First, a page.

autism

How individualized supports for students with autism promote success in the mainstream classroom


These academic and social strategies can help teachers set up their classrooms for success for all

Autism spectrum disorder (ASD) is, at its heart, a processing disorder. And while the students with ASD face a variety of challenges depending on where they fall on the spectrum, even those considered high functioning have difficulties with pragmatic social language and understanding social interactions. So, when educators mainstream students with ASD and hope that they will learn how to interact in the classroom just by watching their peers, the educators are setting up the students for failure.

Nina Finkler, a learning consultant with years of experience working with students with ASD, says success comes when schools actually acknowledge the different needs of students with ASD and set up individualized supports throughout their learning career. In her edWebinar “Meeting the Needs of Students with ASD within the Mainstream Classroom,” Finkler outlined the biggest challenges with mainstreaming and key strategies for helping them thrive in their new environment.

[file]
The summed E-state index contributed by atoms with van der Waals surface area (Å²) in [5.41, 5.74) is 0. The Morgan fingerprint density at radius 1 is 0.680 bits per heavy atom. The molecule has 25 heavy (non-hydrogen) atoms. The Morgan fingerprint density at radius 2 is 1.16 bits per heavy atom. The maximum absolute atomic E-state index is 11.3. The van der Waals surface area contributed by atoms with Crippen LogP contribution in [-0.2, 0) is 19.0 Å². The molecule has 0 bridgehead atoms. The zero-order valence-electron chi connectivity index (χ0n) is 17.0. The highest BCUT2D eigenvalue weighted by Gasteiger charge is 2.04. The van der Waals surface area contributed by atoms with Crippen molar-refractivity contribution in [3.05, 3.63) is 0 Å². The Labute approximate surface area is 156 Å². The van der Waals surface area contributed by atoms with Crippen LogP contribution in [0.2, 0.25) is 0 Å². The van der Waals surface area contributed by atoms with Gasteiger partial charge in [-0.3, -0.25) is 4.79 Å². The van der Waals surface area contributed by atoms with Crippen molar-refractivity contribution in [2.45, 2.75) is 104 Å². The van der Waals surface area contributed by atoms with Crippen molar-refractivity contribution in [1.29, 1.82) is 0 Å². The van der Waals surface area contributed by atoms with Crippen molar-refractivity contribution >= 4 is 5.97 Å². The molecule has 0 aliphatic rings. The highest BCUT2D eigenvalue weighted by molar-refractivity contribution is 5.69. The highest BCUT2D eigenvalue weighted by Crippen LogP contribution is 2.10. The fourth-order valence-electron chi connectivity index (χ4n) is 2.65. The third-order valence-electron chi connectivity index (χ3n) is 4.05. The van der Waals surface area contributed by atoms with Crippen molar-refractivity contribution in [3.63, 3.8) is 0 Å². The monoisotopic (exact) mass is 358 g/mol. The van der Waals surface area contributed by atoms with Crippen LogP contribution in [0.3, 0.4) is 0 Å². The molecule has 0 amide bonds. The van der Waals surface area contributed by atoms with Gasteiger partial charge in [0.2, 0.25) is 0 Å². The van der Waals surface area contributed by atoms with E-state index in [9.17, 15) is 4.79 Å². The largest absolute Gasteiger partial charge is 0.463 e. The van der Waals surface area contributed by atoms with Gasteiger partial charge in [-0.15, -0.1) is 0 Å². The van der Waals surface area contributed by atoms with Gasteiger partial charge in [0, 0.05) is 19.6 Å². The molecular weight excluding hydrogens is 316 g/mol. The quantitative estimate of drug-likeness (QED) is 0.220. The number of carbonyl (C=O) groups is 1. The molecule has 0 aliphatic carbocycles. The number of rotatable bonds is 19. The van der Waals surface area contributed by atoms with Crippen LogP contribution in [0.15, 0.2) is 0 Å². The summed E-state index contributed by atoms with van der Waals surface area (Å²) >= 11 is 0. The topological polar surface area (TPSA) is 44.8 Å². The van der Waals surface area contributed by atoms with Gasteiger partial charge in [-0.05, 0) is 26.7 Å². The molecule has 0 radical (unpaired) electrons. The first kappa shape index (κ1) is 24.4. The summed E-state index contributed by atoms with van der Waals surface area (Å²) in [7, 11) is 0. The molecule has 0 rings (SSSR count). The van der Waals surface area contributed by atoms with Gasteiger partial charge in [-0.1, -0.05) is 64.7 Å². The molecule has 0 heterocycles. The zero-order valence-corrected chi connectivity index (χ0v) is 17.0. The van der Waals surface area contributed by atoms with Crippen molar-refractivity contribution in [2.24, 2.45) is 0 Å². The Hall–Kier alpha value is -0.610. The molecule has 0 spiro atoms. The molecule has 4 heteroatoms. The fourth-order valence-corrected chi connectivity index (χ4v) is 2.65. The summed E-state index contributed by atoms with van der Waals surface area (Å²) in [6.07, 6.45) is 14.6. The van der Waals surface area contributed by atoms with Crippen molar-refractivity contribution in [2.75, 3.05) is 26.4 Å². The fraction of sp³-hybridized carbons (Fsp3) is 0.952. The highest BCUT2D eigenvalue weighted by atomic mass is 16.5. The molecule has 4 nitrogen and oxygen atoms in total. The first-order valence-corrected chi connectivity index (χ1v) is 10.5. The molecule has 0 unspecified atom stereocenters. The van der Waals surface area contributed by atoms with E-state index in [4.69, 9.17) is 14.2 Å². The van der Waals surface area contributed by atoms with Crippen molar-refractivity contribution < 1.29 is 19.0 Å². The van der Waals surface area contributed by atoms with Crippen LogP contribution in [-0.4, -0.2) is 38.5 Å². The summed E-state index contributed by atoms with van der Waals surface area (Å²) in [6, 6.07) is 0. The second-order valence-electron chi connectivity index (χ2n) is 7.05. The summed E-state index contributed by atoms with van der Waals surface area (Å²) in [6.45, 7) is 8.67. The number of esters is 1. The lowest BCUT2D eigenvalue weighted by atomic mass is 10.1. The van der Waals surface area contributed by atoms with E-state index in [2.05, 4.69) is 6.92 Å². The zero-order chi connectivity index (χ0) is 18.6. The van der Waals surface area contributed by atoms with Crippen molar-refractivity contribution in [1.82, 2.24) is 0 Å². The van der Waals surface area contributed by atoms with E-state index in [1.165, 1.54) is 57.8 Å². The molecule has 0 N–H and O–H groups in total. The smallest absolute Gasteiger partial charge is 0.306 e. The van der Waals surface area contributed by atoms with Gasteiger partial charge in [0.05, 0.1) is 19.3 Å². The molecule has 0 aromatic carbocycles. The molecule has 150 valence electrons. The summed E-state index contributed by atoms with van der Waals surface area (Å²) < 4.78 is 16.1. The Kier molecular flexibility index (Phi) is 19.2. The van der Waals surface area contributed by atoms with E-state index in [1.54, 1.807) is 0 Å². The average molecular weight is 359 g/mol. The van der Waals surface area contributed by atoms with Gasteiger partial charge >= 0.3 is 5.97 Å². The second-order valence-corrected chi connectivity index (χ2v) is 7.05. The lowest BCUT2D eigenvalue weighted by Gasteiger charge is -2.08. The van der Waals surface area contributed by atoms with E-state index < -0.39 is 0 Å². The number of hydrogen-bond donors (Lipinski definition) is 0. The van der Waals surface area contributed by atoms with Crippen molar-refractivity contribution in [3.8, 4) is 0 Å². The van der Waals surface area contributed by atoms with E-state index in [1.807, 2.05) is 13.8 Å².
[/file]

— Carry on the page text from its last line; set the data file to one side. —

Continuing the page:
First, before even considering placing a student with ASD in a mainstream classroom, Finkler advises asking why the student is being mainstreamed and what the goals are for the student. In other words, students shouldn’t be in a mainstream classroom because that’s all a school has or it’s an overall goal for the school. Students have IEPs for a reason, Finkler reminded the attendees. They need individual accommodations to reach their learning potential, and while mainstreaming may work for some, it is not the best educational environment for all.

Once in the mainstream classroom, students with ASD will face challenges particular to their disorder, like sensory issues and understanding abstract learning. However, the biggest core challenge is often overlooked: comprehension of language. Although many students with ASD may seem overly verbal, the amount of verbal output does not always equal complexity or comprehension. Coupled with the fact that the majority of students with ASD are visual, not auditory, learners, the typical amount of classroom communication could be overwhelming.

Similarly, educators often overlook that students with ASD have trouble with generalization. They don’t have an innate capacity to take a skill from a specific subject or task and apply it broadly to other classroom tasks and behaviors. Unrealistic expectations from teachers and staff can often lead to frustration when the student does not perform as anticipated.

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